The deferred payments of the final
portion will be dependent on your negotiated and agreed terms. Just as no patient is the same, no one formula will apply to all. Ask the questions!
• How will this transition affect you and your family?
• How will it affect your team?
• How will it affect your care for
The big day arrived and the ball was rolling. Twelve months ago I started talking with a corporate body that approached me and I liked what was being said. The offer was fair, and the terms and conditions were negotiated by both parties. We agreed easily on the Heads of Terms of the contract and engaged legal teams to complete contracts, terms and conditions, due diligence on the practice, warranties and limitations.
It took nearly six months to complete the exchange. I would be less than honest if I said this was easy, but everything was agreed and the time came to let go and allow the systems of a corporate engage with the practice.
It was weird at first, coming to work and not worrying about staff timetables, handing over the administration of the practice, letting the management team organise materials and suppliers, upgrading internal systems and the marketing and branding to name but a few of the tasks that I had previously had to do day to day every week, every month, every year. By the end of the first month I started to see the personal benefits:
I was home early (and even cooked the dinner!) I picked up the young one from school. The banking became a simple matter of one payment in my account and then my domestic expenses. The running of the practice was no longer my worry. I could enjoy the dentistry at work and could enjoy the new found time at home.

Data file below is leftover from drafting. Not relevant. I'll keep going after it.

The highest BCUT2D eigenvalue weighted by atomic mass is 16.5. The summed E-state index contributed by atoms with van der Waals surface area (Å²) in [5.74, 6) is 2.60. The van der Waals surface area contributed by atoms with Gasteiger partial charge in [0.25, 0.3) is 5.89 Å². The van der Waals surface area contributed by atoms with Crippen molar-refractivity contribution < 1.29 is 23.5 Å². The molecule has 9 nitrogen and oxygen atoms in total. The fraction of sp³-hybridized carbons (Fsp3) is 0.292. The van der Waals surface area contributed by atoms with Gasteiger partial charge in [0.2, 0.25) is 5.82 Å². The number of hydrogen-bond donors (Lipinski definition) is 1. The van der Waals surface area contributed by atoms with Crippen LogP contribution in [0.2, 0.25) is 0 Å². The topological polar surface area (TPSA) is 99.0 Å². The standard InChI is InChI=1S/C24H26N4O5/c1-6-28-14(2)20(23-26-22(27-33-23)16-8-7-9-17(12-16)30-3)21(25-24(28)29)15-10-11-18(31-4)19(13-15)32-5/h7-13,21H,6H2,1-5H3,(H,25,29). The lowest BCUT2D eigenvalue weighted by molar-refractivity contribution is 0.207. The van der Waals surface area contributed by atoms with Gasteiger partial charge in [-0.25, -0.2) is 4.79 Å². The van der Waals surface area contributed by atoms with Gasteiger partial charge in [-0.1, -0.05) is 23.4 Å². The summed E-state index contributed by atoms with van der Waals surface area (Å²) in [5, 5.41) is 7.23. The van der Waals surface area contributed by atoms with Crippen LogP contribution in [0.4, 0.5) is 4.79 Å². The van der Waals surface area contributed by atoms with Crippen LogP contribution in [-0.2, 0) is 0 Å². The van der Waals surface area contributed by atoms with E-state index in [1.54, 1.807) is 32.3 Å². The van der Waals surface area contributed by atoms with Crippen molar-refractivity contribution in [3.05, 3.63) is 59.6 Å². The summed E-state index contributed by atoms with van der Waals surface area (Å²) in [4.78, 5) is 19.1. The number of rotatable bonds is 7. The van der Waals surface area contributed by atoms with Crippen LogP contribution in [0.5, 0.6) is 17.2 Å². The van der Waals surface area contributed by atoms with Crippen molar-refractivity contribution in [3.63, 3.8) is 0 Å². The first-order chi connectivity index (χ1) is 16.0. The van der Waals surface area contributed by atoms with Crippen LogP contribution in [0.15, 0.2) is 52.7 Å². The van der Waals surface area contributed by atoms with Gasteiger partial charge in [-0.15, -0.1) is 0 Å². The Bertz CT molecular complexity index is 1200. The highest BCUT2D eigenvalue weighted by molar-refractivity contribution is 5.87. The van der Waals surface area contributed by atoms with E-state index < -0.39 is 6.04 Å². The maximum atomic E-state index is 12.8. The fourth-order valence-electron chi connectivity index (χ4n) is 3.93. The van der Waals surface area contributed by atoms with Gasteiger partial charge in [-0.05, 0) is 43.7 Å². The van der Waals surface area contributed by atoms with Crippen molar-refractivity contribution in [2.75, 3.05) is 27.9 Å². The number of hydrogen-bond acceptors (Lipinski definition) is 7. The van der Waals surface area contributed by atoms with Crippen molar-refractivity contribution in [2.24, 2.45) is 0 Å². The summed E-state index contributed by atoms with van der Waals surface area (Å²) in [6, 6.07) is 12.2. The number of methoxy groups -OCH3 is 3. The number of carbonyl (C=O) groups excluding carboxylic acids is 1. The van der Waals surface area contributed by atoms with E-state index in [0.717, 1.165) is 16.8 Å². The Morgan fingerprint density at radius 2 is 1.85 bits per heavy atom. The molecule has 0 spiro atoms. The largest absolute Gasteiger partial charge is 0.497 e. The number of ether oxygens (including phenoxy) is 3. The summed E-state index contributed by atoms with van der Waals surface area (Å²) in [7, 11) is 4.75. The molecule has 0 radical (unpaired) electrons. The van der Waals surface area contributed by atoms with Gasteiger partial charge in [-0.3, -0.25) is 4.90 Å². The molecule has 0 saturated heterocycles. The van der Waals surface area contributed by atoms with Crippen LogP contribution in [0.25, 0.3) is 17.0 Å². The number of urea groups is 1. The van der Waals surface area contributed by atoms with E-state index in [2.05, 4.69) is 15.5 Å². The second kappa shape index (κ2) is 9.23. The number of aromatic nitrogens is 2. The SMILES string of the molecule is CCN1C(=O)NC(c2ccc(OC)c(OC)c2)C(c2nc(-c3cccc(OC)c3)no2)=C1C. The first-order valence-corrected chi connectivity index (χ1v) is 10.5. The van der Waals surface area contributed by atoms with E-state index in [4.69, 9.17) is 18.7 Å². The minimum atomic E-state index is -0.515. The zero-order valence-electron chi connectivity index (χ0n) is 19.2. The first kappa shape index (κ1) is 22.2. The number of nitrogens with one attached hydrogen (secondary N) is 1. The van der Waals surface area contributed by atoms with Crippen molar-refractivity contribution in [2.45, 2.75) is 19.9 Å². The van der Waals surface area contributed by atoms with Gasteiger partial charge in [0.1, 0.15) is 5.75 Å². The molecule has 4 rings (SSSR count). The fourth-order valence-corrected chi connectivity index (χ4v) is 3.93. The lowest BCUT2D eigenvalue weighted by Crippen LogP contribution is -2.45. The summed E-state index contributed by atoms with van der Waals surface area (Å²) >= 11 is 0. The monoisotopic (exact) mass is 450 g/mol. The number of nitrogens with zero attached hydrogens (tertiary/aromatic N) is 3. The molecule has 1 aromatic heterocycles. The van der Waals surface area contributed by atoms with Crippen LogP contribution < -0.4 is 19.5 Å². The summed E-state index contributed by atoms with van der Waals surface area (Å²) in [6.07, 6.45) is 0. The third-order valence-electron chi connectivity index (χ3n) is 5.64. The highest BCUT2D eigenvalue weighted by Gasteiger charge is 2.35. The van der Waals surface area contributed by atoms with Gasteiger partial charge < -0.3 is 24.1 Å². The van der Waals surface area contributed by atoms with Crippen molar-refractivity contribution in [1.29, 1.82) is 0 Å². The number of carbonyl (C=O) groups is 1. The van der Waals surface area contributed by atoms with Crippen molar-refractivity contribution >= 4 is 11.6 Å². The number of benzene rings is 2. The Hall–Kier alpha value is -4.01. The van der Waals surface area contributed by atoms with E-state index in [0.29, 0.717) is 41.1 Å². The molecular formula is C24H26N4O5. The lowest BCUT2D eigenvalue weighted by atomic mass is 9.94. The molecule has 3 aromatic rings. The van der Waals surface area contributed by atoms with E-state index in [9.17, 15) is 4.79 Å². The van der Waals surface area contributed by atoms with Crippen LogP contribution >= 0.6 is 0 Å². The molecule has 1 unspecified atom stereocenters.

Now I may have a holiday and not incur costs of the practice while I am away. I have more time with patients to discuss the weather (usually damp or ‘soft’ here in Galway!) I don’t have to change the light bulbs or sort out the IT systems and servicing of the equipment. I didn’t have to call the plumber when the pipe burst last week.
Selling your practice is a uniquely personal decision according to your circumstances. But if you are in a position where you are thinking ‘shall I?’ My best advice is to think now, act early, seek professional advice at all stages… it is worth the extra costs? Like a good boy scout – be prepared…
If you wish any further information or list of points to consider, I have a ‘task list’ to share. Please do email me and I will forward information that I found helpful.